Costco Wholesale (COST) released its fiscal fourth quarter financial results Thursday evening. For the 16-week period ending August 28, Costco posted GAAP EPS of $4.20 on revenue of $72.09 billion. The bottom line print beat expectations by three cents and represents net income of $1,868 billion, up 11.8% from a year ago. Revenue earnings also beat Wall Street, up 15% year-over-year.
Membership costs rose 7.5% to $1.327 billion, slightly ahead of expectations. Currency conditions had a negative effect on this figure of $29.8 million. The company ended the period with 118.9 million cardholders and 29.1 million paid executive members, up 2% and 4.3% respectively. Renewal rates hit an all-time high of 92.6% in the US/Canada region and 90.4% elsewhere.
Comparable store sales for the fourth quarter were as follows…
US: +15.8% y/y, adjusted +9.6% y/y.
Canada: +13.4% y/y, adjusted for 13.7% y/y.
International: +2.9% y/y, adjusted +11.3% y/y.
E-commerce: +7.1% y/y, adjusted +8.4% y/y.
Total business: +7.1% y/y, adjusted +8.4% y/y.
– Adjustments have been made for the impact of exchange rates and volatility in fuel prices.
This was not in the press release. You had to listen to or read the transcript of the post-win conference call to learn what CFO Richard Galanti had to say about Margin.
Gross margin printed at 10.18%, down 74 basis from last year’s comp of 10.92%. Without gasoline, the decline would have been 22 basis points. The core commodity margin declined by 67 basis points or 23 basis points excluding gasoline. Overall, margin has been disproportionately affected by gasoline, as gasoline sales have skyrocketed and gasoline is a low-margin business for Costco.
Costco ended the period with a net cash position of $11.049 billion, down about $1 billion over the past year, and inventories of $17.907 billion, up more than $3 billion over the same period. This left current assets at $32.696 billion, which is about $3 billion. Current liabilities are $31.998 billion, giving the company a current ratio of 1.02. That relationship comes to pass, but barely. A quick ratio of 0.46 may or may not be problematic, depending on how well the company manages inventory valuation in an uncertain environment.
The total assets add up to $64.166 billion. The company does not claim value for “goodwill” or any other intangible asset. It is clear that the name alone has a lot of value. Total liabilities minus equity is $43,519B, including non-current liabilities of $6,484B. Apart from the current situation, this balance is in good condition. Obviously, carrying an increased level of current assets in inventory is riskier than in cash. That said, I find it comforting to note that Costco has nearly twice as much cash on the books as debt.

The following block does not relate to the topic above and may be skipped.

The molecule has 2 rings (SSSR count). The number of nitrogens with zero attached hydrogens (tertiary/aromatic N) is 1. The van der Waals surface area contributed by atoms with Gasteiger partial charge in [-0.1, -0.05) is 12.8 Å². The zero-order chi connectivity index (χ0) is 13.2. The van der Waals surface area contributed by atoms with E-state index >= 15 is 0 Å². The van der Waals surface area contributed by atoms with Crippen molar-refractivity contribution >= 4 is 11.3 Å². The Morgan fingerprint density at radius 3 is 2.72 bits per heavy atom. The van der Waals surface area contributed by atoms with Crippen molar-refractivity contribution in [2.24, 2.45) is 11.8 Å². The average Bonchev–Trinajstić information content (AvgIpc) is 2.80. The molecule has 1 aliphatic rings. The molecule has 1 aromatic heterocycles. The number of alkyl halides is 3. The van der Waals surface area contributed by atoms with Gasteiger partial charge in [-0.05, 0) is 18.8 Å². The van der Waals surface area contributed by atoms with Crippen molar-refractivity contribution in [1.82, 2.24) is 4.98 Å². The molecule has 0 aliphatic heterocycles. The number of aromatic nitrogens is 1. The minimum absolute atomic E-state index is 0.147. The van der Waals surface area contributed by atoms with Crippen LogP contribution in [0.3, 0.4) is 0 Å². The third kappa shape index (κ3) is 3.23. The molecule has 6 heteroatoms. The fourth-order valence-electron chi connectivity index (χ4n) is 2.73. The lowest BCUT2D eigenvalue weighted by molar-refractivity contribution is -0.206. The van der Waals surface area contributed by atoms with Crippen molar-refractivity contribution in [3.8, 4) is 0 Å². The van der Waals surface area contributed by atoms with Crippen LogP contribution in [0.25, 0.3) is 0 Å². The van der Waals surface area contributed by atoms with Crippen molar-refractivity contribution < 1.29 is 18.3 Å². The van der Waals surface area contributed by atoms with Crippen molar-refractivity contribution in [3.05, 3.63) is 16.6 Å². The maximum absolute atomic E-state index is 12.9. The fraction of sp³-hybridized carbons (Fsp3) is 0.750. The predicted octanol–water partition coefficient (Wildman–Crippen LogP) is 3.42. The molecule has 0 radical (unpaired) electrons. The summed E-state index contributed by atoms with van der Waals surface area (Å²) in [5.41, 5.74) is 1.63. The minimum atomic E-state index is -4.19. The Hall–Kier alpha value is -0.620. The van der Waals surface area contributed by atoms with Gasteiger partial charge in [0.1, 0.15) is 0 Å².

A number of sell-side analysts have expressed their views on COST since these results were announced Thursday. However, I only noticed three that I believe are highly rated by TipRanks. All three are rated five out of five stars.
Truist Financial’s Scot Ciccarelli maintained his “buy” rating while lowering his price target from $571 to $559. Oppenheimer’s Rupesh Parikh maintained an “outperform” rating while lowering his price target from $600 to $550. DA Davidson’s Michael Baker stuck to his “neutral” rating as he raised his goal from $440 to $445.
Costco performs very well. It always does. That’s what Costco is known for. The fact is that even with this morning’s discount, the stock is trading at 37 times forward-looking earnings, which is very expensive in this market. The dividend yield of 0.74% does not make the price tag look more attractive.
As for upward catalysts, that’s something that Market exploration readers know I’m looking these days, Costco may have two. Neither seems imminent, however. The company has been known to pay large special dividends to shareholders in the past. No such incident has been reported recently.
The other would be an increase in the annual membership fee. Costco could do very well in this environment, since what it sells is what households and businesses need, and they sell it in bulk at a perceived value. The company can pull this one out of its hat if necessary, but that’s on the way. CEO Craig Jelinek put that idea aside for a while last week.
Readers can see that the cup and handle pattern I set up for you earlier this summer has failed around the $564 level. A downward trend that only seems to be accelerating has been followed. Relative force is very weak. The daily MACD is in bad shape. The stock is now trading below the volume created above the $510 level. That will create stiff algorithmic resistance at that level when the stock recovers.
In the meantime, the 50-day SMA has started to decline, while the 200-day is about $45 above the last sell. “That looks technically attractive,” no portfolio manager has ever said. The stock threatens to crack the lower bound of my Pitchfork model. I believe that COST cannot be bought until we see if that level holds up.
Not that it has to happen, but should this Pitchfork fail, last May’s lows wouldn’t be unrealistic. The daredevils out there might be selling $420 puts for $3+ on October 21. The quick payout of that $3 bounty can get very expensive within a month. I’m either not that brave or not that reckless.
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